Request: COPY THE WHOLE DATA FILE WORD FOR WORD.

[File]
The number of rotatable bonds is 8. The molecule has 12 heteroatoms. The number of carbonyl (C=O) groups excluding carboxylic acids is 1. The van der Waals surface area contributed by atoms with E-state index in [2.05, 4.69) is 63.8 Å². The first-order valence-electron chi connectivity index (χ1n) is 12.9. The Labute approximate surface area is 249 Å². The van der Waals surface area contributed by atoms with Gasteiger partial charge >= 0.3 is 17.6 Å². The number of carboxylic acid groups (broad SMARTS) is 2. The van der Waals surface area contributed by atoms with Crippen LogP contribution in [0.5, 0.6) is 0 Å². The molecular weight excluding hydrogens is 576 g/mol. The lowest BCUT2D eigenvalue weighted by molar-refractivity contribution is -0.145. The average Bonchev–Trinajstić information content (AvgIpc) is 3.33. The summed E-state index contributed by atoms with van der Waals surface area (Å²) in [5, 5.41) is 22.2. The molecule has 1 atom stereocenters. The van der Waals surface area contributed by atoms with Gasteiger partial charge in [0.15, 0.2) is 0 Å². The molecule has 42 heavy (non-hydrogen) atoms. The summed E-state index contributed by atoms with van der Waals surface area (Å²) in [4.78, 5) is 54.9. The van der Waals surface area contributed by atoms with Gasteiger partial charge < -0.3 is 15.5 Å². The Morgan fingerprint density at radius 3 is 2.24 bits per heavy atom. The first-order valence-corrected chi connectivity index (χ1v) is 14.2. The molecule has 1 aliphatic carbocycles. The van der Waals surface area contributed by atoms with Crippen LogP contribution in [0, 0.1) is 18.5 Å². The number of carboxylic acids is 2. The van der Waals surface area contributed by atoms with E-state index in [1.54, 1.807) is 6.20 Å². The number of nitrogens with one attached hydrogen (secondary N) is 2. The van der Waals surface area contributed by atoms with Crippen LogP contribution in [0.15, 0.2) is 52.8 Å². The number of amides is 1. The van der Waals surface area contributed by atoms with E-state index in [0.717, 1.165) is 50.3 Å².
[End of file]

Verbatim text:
The number of rotatable bonds is 8. The molecule has 12 heteroatoms. The number of carbonyl (C=O) groups excluding carboxylic acids is 1. The van der Waals surface area contributed by atoms with E-state index in [2.05, 4.69) is 63.8 Å². The first-order valence-electron chi connectivity index (χ1n) is 12.9. The Labute approximate surface area is 249 Å². The van der Waals surface area contributed by atoms with Gasteiger partial charge >= 0.3 is 17.6 Å². The number of carboxylic acid groups (broad SMARTS) is 2. The van der Waals surface area contributed by atoms with Crippen LogP contribution in [0.5, 0.6) is 0 Å². The molecular weight excluding hydrogens is 576 g/mol. The lowest BCUT2D eigenvalue weighted by molar-refractivity contribution is -0.145. The average Bonchev–Trinajstić information content (AvgIpc) is 3.33. The summed E-state index contributed by atoms with van der Waals surface area (Å²) in [5, 5.41) is 22.2. The molecule has 1 atom stereocenters. The van der Waals surface area contributed by atoms with Gasteiger partial charge in [0.15, 0.2) is 0 Å². The molecule has 42 heavy (non-hydrogen) atoms. The summed E-state index contributed by atoms with van der Waals surface area (Å²) in [4.78, 5) is 54.9. The van der Waals surface area contributed by atoms with Gasteiger partial charge < -0.3 is 15.5 Å². The Morgan fingerprint density at radius 3 is 2.24 bits per heavy atom. The first-order valence-corrected chi connectivity index (χ1v) is 14.2. The molecule has 1 aliphatic carbocycles. The van der Waals surface area contributed by atoms with Crippen LogP contribution in [0, 0.1) is 18.5 Å². The number of carboxylic acids is 2. The van der Waals surface area contributed by atoms with E-state index in [1.54, 1.807) is 6.20 Å². The number of nitrogens with one attached hydrogen (secondary N) is 2. The van der Waals surface area contributed by atoms with Crippen LogP contribution in [0.15, 0.2) is 52.8 Å². The number of amides is 1. The van der Waals surface area contributed by atoms with E-state index in [0.717, 1.165) is 50.3 Å².